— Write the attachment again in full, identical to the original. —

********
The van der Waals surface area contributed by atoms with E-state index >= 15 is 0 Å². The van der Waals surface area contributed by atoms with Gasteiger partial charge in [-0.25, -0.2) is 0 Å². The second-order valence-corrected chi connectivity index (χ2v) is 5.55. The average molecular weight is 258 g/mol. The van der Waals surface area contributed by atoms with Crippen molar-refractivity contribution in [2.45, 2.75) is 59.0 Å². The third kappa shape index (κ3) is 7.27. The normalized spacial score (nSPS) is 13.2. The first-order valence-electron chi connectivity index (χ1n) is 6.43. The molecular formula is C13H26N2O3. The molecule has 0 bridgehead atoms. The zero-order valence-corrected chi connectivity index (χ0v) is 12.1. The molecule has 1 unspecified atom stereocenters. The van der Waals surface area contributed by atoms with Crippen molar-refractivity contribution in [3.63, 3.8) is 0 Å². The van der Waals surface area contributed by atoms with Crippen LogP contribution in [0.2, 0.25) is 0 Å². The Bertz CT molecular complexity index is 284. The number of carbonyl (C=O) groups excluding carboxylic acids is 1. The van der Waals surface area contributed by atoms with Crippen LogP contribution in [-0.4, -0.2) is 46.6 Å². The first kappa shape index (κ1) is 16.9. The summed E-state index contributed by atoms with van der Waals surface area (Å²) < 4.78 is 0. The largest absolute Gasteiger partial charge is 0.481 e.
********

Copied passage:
The van der Waals surface area contributed by atoms with E-state index >= 15 is 0 Å². The van der Waals surface area contributed by atoms with Gasteiger partial charge in [-0.25, -0.2) is 0 Å². The second-order valence-corrected chi connectivity index (χ2v) is 5.55. The average molecular weight is 258 g/mol. The van der Waals surface area contributed by atoms with Crippen molar-refractivity contribution in [2.45, 2.75) is 59.0 Å². The third kappa shape index (κ3) is 7.27. The normalized spacial score (nSPS) is 13.2. The first-order valence-electron chi connectivity index (χ1n) is 6.43. The molecular formula is C13H26N2O3. The molecule has 0 bridgehead atoms. The zero-order valence-corrected chi connectivity index (χ0v) is 12.1. The molecule has 1 unspecified atom stereocenters. The van der Waals surface area contributed by atoms with Crippen molar-refractivity contribution in [3.63, 3.8) is 0 Å². The van der Waals surface area contributed by atoms with Crippen LogP contribution in [0.2, 0.25) is 0 Å². The Bertz CT molecular complexity index is 284. The number of carbonyl (C=O) groups excluding carboxylic acids is 1. The van der Waals surface area contributed by atoms with Crippen LogP contribution in [-0.4, -0.2) is 46.6 Å². The first kappa shape index (κ1) is 16.9. The summed E-state index contributed by atoms with van der Waals surface area (Å²) < 4.78 is 0. The largest absolute Gasteiger partial charge is 0.481 e.